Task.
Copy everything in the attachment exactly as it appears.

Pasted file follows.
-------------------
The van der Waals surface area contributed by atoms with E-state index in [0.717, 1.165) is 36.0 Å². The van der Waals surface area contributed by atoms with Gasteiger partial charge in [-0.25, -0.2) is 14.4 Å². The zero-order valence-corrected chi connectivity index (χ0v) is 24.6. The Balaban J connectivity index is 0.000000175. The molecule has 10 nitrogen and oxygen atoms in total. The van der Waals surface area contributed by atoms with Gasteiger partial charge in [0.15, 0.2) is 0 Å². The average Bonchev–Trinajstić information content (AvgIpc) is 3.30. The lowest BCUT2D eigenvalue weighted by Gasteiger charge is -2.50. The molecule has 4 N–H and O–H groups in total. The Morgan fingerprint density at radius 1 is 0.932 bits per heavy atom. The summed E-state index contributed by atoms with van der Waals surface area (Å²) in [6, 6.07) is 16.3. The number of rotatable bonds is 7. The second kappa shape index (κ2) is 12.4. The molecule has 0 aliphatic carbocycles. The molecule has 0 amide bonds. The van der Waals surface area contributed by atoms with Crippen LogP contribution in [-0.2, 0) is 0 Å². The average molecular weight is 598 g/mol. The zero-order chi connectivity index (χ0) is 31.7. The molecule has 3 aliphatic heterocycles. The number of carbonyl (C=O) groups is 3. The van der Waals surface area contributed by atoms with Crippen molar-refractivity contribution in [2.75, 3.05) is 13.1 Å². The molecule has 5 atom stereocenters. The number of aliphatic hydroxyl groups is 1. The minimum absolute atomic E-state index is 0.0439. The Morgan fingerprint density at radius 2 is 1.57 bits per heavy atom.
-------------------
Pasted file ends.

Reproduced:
The van der Waals surface area contributed by atoms with E-state index in [0.717, 1.165) is 36.0 Å². The van der Waals surface area contributed by atoms with Gasteiger partial charge in [-0.25, -0.2) is 14.4 Å². The zero-order valence-corrected chi connectivity index (χ0v) is 24.6. The Balaban J connectivity index is 0.000000175. The molecule has 10 nitrogen and oxygen atoms in total. The van der Waals surface area contributed by atoms with Gasteiger partial charge in [0.15, 0.2) is 0 Å². The average Bonchev–Trinajstić information content (AvgIpc) is 3.30. The lowest BCUT2D eigenvalue weighted by Gasteiger charge is -2.50. The molecule has 4 N–H and O–H groups in total. The Morgan fingerprint density at radius 1 is 0.932 bits per heavy atom. The summed E-state index contributed by atoms with van der Waals surface area (Å²) in [6, 6.07) is 16.3. The number of rotatable bonds is 7. The second kappa shape index (κ2) is 12.4. The molecule has 0 aliphatic carbocycles. The molecule has 0 amide bonds. The van der Waals surface area contributed by atoms with Crippen LogP contribution in [-0.2, 0) is 0 Å². The average molecular weight is 598 g/mol. The zero-order chi connectivity index (χ0) is 31.7. The molecule has 3 aliphatic heterocycles. The number of carbonyl (C=O) groups is 3. The van der Waals surface area contributed by atoms with Crippen molar-refractivity contribution in [2.75, 3.05) is 13.1 Å². The molecule has 5 atom stereocenters. The number of aliphatic hydroxyl groups is 1. The minimum absolute atomic E-state index is 0.0439. The Morgan fingerprint density at radius 2 is 1.57 bits per heavy atom.